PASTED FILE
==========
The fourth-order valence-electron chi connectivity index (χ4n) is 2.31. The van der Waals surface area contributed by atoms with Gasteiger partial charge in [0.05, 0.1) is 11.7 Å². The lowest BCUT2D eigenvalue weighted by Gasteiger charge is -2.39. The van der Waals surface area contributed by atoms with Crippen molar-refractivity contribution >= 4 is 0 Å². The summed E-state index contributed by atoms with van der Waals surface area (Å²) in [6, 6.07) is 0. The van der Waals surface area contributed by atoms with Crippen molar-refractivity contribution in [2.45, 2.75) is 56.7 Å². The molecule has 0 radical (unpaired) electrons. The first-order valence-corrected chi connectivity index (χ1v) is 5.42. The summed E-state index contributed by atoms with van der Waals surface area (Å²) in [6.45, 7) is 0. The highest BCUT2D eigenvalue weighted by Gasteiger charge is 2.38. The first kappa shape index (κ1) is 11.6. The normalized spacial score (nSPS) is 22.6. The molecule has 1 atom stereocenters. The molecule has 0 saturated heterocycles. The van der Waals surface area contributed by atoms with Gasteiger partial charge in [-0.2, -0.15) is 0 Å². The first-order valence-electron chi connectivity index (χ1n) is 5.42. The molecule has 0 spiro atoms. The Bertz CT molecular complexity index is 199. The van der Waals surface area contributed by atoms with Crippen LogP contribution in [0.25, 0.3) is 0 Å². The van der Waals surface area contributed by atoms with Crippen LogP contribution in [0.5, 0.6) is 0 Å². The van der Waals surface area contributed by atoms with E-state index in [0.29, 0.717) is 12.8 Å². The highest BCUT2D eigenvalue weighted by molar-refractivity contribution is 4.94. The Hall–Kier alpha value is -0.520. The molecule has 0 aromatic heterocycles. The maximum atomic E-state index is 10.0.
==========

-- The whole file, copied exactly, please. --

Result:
The fourth-order valence-electron chi connectivity index (χ4n) is 2.31. The van der Waals surface area contributed by atoms with Gasteiger partial charge in [0.05, 0.1) is 11.7 Å². The lowest BCUT2D eigenvalue weighted by Gasteiger charge is -2.39. The van der Waals surface area contributed by atoms with Crippen molar-refractivity contribution >= 4 is 0 Å². The summed E-state index contributed by atoms with van der Waals surface area (Å²) in [6, 6.07) is 0. The van der Waals surface area contributed by atoms with Crippen molar-refractivity contribution in [2.45, 2.75) is 56.7 Å². The molecule has 0 radical (unpaired) electrons. The first-order valence-corrected chi connectivity index (χ1v) is 5.42. The summed E-state index contributed by atoms with van der Waals surface area (Å²) in [6.45, 7) is 0. The highest BCUT2D eigenvalue weighted by Gasteiger charge is 2.38. The first kappa shape index (κ1) is 11.6. The normalized spacial score (nSPS) is 22.6. The molecule has 1 atom stereocenters. The molecule has 0 saturated heterocycles. The van der Waals surface area contributed by atoms with Gasteiger partial charge in [-0.2, -0.15) is 0 Å². The first-order valence-electron chi connectivity index (χ1n) is 5.42. The molecule has 0 spiro atoms. The Bertz CT molecular complexity index is 199. The van der Waals surface area contributed by atoms with Crippen LogP contribution in [0.25, 0.3) is 0 Å². The van der Waals surface area contributed by atoms with Crippen LogP contribution in [0.5, 0.6) is 0 Å². The van der Waals surface area contributed by atoms with E-state index in [0.29, 0.717) is 12.8 Å². The highest BCUT2D eigenvalue weighted by molar-refractivity contribution is 4.94. The Hall–Kier alpha value is -0.520. The molecule has 0 aromatic heterocycles. The maximum atomic E-state index is 10.0.